Lately, however, the term “Static Code Analysis” is more commonly used to refer to one of the applications of this technique rather than the technique itself — program comprehension — understanding the program and detecting issues in it (anything from syntax errors to type mismatches, performance hogs likely bugs, security loopholes, etc.). This is the usage we’d be referring to throughout this post.
“The refinement of techniques for the prompt discovery of error serves as well as any other as a hallmark of what we mean by science.”
We cover a lot of ground in this post. The aim is to build an understanding of static code analysis and to equip you with the basic theory, and the right tools so that you can write analyzers on your own.
We start our journey with laying down the essential parts of the pipeline which a compiler follows to understand what a piece of code does. We learn where to tap points in this pipeline to plug in our analyzers and extract meaningful information. In the latter half, we get our feet wet, and write four such static analyzers, completely from scratch, in Python.
Note that although the ideas here are discussed in light of Python, static code analyzers across all programming languages are carved out along similar lines. We chose Python because of the availability of an easy to use
ast module, and wide adoption of the language itself.
Before a computer can finally “understand” and execute a piece of code, it goes through a series of complicated transformations:
As you can see in the diagram (go ahead, zoom it!), the static analyzers feed on the output of these stages. To be able to better understand the static analysis techniques, let’s look at each of these steps in some more detail:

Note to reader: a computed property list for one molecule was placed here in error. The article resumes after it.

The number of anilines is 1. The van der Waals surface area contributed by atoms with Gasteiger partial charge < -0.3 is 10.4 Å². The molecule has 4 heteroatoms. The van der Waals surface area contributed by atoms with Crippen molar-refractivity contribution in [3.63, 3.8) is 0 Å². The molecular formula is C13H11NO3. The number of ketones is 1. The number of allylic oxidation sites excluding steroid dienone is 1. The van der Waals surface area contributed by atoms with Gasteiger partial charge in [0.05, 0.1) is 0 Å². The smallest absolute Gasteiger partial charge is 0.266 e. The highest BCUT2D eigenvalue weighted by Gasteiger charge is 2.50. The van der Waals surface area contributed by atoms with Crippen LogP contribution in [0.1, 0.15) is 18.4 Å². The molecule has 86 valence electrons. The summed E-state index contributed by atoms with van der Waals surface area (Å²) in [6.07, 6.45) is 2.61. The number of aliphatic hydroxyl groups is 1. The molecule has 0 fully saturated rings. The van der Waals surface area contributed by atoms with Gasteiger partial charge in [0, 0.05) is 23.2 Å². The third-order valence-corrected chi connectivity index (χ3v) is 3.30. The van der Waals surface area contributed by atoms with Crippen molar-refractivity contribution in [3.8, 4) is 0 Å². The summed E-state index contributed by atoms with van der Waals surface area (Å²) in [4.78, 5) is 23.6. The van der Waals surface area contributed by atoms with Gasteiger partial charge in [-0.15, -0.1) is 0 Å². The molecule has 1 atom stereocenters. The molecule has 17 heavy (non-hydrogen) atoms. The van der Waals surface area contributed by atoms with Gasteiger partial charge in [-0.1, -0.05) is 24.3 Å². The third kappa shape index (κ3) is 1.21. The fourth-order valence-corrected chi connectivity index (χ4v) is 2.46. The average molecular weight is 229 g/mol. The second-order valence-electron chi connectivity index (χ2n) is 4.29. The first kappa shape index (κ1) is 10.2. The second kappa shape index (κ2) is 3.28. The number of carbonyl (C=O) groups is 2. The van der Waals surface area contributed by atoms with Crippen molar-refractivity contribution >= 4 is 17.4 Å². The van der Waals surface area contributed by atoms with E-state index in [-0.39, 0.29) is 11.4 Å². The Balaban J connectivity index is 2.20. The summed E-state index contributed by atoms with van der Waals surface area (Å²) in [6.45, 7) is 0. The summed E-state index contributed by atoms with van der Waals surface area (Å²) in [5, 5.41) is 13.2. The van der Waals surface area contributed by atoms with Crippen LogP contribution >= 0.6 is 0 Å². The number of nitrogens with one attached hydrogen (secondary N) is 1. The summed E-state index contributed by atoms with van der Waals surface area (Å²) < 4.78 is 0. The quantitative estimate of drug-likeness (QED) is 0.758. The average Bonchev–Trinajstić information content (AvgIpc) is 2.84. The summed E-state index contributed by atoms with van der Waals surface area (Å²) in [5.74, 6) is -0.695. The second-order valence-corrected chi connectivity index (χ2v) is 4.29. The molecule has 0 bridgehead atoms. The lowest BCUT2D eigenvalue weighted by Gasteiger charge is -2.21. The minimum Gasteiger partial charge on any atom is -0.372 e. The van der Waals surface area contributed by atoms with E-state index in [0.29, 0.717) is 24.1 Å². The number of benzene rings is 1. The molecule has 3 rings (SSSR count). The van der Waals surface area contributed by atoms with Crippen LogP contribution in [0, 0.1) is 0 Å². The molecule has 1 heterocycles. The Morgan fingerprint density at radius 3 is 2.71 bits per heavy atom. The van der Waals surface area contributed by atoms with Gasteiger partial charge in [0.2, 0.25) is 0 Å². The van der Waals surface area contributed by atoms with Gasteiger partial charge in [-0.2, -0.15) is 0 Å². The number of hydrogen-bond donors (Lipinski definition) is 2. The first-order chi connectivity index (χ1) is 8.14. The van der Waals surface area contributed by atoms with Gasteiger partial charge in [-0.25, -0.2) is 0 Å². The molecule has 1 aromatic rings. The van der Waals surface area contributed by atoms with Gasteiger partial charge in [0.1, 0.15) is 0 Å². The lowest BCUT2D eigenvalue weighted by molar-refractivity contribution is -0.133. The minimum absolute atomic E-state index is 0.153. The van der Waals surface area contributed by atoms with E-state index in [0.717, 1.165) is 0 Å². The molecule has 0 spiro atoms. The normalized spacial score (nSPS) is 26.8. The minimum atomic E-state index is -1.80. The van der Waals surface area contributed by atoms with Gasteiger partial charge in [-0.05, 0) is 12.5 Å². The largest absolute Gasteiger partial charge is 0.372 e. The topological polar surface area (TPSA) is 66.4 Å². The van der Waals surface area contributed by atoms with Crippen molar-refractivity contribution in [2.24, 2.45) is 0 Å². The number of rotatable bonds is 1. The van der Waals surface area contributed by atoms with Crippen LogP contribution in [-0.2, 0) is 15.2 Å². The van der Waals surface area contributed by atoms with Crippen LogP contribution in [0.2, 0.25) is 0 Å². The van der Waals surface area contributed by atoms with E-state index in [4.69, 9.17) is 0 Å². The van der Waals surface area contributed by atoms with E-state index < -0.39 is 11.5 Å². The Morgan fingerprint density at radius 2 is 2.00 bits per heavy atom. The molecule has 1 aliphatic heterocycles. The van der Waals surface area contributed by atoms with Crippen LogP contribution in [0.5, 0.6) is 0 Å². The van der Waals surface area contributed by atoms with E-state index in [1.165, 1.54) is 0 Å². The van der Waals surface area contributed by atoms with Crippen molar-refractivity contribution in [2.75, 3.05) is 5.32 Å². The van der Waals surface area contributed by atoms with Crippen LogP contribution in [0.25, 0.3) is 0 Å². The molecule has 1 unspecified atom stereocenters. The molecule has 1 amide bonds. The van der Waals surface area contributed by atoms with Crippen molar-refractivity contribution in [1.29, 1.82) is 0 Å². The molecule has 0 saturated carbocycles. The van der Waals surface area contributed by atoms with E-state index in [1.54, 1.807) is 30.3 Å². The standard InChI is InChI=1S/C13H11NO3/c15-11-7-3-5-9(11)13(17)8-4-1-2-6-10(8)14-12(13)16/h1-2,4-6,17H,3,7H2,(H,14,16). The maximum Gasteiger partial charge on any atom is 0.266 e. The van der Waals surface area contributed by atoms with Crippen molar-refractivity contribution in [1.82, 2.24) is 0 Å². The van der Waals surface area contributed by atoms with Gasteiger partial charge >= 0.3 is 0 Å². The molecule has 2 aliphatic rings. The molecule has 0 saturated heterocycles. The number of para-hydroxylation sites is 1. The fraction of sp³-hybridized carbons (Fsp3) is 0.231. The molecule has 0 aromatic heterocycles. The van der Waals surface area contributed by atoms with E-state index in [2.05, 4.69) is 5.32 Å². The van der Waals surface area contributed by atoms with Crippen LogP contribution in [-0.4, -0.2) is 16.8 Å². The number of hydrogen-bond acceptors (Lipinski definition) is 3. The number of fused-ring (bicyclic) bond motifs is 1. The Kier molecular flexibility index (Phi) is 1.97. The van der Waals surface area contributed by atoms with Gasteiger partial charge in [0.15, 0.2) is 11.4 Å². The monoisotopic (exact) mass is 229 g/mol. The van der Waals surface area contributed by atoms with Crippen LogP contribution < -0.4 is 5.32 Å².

The first thing that a compiler does when trying to understand a piece of code is to break it down into smaller chunks, also known as tokens. Tokens are akin to what words are in a language.
A token might consist of either a single character, like
(, or literals (like integers, strings, e.g.,
Bob, etc.), or reserved keywords of that language (e.g,
def in Python). Characters which do not contribute towards the semantics of a program, like trailing whitespace, comments, etc. are often discarded by the scanner.
Python provides the
tokenize module in its standard library to let you play around with tokens:
code = b"color = input('Enter your favourite color: ')"
for token in tokenize.tokenize(io.BytesIO(code).readline):
TokenInfo(type=62 (ENCODING), string='utf-8')
TokenInfo(type=1 (NAME), string='color')
TokenInfo(type=54 (OP), string='=')
TokenInfo(type=1 (NAME), string='input')
TokenInfo(type=54 (OP), string='(')
TokenInfo(type=3 (STRING), string="'Enter your favourite color: '")
TokenInfo(type=54 (OP), string=')')
TokenInfo(type=4 (NEWLINE), string='')